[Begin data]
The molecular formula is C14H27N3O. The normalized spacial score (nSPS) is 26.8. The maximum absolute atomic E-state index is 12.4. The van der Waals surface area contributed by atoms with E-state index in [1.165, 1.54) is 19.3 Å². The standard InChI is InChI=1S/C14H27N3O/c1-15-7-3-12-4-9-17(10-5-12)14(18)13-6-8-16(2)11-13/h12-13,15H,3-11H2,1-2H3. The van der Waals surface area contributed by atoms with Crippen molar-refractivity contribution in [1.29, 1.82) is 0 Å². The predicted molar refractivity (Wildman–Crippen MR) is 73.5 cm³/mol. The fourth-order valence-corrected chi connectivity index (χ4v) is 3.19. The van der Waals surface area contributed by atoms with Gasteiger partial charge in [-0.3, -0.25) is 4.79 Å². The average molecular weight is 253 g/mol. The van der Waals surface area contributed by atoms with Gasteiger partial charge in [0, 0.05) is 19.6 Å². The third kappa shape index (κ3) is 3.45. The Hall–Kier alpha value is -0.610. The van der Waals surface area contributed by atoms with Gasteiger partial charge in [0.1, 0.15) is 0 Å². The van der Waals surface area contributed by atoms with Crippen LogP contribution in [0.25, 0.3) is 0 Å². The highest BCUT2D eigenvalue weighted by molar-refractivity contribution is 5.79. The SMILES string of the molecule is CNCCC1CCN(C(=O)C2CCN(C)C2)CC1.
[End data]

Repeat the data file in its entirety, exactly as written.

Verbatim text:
The molecular formula is C14H27N3O. The normalized spacial score (nSPS) is 26.8. The maximum absolute atomic E-state index is 12.4. The van der Waals surface area contributed by atoms with E-state index in [1.165, 1.54) is 19.3 Å². The standard InChI is InChI=1S/C14H27N3O/c1-15-7-3-12-4-9-17(10-5-12)14(18)13-6-8-16(2)11-13/h12-13,15H,3-11H2,1-2H3. The van der Waals surface area contributed by atoms with Crippen molar-refractivity contribution in [1.29, 1.82) is 0 Å². The predicted molar refractivity (Wildman–Crippen MR) is 73.5 cm³/mol. The fourth-order valence-corrected chi connectivity index (χ4v) is 3.19. The van der Waals surface area contributed by atoms with Gasteiger partial charge in [-0.3, -0.25) is 4.79 Å². The average molecular weight is 253 g/mol. The van der Waals surface area contributed by atoms with Gasteiger partial charge in [0, 0.05) is 19.6 Å². The third kappa shape index (κ3) is 3.45. The Hall–Kier alpha value is -0.610. The van der Waals surface area contributed by atoms with Gasteiger partial charge in [0.1, 0.15) is 0 Å². The van der Waals surface area contributed by atoms with Crippen LogP contribution in [0.25, 0.3) is 0 Å². The highest BCUT2D eigenvalue weighted by molar-refractivity contribution is 5.79. The SMILES string of the molecule is CNCCC1CCN(C(=O)C2CCN(C)C2)CC1.